Despite the elements of absurdity here, Kingsolver plays none of this for laughs or satire. She takes her time — probably too much time — and carefully draws the intricate ecosystem of faith, farming and debt in small-town America. Church-going Christians make such easy targets in literary fiction, and Kingsolver has written before, in “The Poisonwood Bible,” about the nastier side of religious obstinacy. But in “Flight Behavior,” the church is a moderating and inspiring influence, supported by dedicated but thoroughly realistic believers. In fact, there’s a marked absence of villains throughout this story, which, frankly, saps its drama a bit: no corrupt ministers or rapacious developers; Dellarobia’s unambitious husband is boring but never unkind; even Dellarobia’s bitter mother-in-law evolves into one of the more complicated characters.
What interests Kingsolver most is the metamorphosis that Dellarobia undergoes as she befriends the scientist in charge of figuring out what sent these monarchs so far off track. Without a college education or a computer in the house, she feels stupid and embarrassed around this brilliant man, but he’s eager to explain his work, which is both fascinating and, in its implications, deeply depressing. How will a young woman who fantasizes about leaving Appalachia and her moribund marriage react to learning that she lives on a wrecked planet?
Kingsolver is particularly astute about the blind spots created by extreme differences in class and education. (A tony environmentalist advises Dellarobia to bring her own Tupperware for leftovers when she eats out. She snaps back: “I’ve not eaten at a restaurant in over two years.”) Among many things, Kingsolver illustrates that climate-change denial, which strikes so many intelligent people as ignorant or self-destructive, is often a defense mechanism against overwhelming despair. And some of the sharpest scenes in the book critique the way journalists distort and neuter scientific discourse to satisfy what they imagine are their audience’s limitations.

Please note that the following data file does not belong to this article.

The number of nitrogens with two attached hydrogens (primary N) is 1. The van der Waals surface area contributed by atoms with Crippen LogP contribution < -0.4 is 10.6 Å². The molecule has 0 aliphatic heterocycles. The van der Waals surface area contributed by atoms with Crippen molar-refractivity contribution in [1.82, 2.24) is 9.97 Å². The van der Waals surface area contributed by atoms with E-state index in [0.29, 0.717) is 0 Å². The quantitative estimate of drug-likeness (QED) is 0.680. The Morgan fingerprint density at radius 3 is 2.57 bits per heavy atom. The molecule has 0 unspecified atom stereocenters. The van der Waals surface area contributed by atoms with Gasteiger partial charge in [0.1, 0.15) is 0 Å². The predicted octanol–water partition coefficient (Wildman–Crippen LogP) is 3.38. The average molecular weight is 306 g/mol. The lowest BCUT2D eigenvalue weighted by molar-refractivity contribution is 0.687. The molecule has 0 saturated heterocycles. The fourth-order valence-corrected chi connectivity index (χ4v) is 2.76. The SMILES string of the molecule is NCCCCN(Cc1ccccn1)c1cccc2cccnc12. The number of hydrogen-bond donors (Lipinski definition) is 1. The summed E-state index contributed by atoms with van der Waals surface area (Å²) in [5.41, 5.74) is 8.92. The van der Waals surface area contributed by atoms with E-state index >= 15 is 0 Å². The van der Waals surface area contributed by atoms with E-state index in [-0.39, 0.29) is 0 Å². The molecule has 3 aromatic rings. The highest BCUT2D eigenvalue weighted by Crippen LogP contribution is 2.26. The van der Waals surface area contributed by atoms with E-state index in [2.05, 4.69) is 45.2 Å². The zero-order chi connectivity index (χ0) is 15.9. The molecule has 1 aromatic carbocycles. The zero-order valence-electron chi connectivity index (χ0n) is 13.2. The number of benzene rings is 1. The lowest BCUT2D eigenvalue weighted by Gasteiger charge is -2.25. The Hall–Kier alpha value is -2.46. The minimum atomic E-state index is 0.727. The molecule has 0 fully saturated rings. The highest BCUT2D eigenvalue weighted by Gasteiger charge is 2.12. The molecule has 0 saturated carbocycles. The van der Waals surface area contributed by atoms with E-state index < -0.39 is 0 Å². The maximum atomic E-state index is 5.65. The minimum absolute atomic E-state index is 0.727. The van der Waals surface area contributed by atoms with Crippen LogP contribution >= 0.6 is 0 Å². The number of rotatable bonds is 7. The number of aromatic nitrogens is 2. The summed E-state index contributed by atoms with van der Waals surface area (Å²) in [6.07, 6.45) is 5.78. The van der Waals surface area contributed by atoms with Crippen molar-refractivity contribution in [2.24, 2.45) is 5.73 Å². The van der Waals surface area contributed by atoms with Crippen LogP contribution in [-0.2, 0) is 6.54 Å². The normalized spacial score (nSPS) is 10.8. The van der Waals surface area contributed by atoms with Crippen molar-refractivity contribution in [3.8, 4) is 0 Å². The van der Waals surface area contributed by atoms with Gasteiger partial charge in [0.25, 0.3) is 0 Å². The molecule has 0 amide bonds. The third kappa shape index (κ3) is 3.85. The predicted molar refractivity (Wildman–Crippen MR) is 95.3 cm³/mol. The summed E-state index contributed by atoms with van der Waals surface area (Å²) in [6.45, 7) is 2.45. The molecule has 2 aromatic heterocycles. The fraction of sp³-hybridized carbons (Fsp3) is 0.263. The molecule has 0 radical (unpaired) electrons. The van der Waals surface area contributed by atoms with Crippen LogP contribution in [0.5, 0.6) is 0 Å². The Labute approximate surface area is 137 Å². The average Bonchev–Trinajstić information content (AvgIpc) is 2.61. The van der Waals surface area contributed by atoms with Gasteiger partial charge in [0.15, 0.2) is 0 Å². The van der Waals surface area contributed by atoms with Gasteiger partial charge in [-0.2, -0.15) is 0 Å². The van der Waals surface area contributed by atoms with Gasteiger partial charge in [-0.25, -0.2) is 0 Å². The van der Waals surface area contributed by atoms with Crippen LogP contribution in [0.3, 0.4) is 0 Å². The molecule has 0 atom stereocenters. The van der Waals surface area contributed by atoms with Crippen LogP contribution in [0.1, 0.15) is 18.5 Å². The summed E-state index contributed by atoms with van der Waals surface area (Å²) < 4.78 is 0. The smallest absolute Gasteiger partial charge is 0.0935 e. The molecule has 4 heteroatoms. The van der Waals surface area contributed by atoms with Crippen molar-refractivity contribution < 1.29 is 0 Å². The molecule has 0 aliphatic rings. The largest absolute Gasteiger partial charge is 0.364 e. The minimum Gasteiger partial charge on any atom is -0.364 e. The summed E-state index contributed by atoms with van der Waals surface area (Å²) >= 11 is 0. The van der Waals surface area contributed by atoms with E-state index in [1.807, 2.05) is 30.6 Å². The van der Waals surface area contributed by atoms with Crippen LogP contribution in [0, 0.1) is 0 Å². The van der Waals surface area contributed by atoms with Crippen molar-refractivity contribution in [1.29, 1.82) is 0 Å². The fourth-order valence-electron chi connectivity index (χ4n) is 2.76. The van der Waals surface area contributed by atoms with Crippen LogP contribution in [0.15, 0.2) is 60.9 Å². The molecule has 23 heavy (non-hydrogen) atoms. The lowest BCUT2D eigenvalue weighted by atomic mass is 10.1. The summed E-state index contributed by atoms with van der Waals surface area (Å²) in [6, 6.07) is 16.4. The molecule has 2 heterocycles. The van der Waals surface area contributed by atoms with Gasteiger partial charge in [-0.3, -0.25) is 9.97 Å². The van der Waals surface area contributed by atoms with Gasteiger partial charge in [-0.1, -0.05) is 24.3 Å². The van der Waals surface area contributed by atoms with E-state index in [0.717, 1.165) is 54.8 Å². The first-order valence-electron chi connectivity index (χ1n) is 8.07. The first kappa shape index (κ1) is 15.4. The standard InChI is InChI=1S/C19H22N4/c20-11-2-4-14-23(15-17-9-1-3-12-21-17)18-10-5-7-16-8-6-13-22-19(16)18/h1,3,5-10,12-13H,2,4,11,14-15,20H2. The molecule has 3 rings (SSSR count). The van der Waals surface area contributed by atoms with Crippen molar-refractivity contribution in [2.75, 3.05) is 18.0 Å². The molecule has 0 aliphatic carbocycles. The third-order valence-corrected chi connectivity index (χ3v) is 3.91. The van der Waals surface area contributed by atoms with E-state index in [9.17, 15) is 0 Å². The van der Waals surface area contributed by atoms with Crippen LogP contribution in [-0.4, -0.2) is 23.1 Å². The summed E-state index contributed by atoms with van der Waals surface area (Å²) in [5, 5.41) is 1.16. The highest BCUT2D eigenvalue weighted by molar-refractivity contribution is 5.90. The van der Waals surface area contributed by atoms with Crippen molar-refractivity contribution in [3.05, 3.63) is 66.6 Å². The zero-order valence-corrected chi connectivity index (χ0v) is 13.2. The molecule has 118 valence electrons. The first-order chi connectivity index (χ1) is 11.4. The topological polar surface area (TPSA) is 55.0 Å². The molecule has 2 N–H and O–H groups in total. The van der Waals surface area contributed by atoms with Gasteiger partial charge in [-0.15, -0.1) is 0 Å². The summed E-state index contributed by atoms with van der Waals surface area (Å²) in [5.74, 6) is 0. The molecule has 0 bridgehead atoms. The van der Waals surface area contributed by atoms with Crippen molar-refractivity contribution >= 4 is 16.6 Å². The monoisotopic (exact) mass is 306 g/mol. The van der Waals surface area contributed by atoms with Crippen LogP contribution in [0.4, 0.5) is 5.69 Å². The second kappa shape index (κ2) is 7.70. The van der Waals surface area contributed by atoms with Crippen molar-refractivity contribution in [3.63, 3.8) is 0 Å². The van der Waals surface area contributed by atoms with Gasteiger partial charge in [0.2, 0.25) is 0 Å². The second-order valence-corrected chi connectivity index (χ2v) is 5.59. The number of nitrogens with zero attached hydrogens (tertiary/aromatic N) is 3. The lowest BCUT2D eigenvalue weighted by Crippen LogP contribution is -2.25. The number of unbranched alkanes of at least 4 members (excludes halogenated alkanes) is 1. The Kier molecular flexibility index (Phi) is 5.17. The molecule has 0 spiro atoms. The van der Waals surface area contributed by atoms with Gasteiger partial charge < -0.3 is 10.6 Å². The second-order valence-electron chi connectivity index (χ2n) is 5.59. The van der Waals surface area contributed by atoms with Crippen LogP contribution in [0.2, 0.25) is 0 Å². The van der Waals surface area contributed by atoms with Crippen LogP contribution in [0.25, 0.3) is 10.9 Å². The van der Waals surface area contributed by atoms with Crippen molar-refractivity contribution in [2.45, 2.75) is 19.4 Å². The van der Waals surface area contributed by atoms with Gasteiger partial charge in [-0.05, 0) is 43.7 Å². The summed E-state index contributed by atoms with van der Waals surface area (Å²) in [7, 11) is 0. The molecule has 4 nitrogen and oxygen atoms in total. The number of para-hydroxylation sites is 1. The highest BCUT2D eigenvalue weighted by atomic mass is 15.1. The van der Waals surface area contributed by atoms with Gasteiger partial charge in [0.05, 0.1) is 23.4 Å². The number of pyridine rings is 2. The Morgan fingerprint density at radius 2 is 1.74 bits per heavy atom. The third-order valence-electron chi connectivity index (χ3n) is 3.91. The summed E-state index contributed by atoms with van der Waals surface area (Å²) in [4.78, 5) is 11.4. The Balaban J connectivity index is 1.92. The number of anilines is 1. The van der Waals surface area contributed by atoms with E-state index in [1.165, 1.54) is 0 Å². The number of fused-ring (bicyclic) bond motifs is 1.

Still, as in her previous novel, “The Lacuna,” Kingsolver has trouble maintaining forward momentum. “Flight Behavior” is never dull, but the energy leaks out of the story, which sometimes seems allergic to its own drama. And for a heroine reputed to have a wandering eye, Dellarobia has a remarkably low libido. This may be the saintliest novel ever predicated on the persistent temptation of adultery.
But even if the sheets don’t heat up, the earth does. Kingsolver has written one of the more thoughtful novels about the scientific, financial and psychological intricacies of climate change. And her ability to put these silent, breathtakingly beautiful butterflies at the center of this calamitous and noisy debate is nothing short of brilliant. “Flight Behavior” isn’t trying to reform recalcitrant consumers or make good liberals feel even more pious about carpooling — so often the purview of environmental fiction — it’s just trying to illuminate the mysterious interplay of the natural world and our own conflicted hearts.
Charles is The Washington Post’s fiction editor. You can follow him on Twitter: @RonCharles.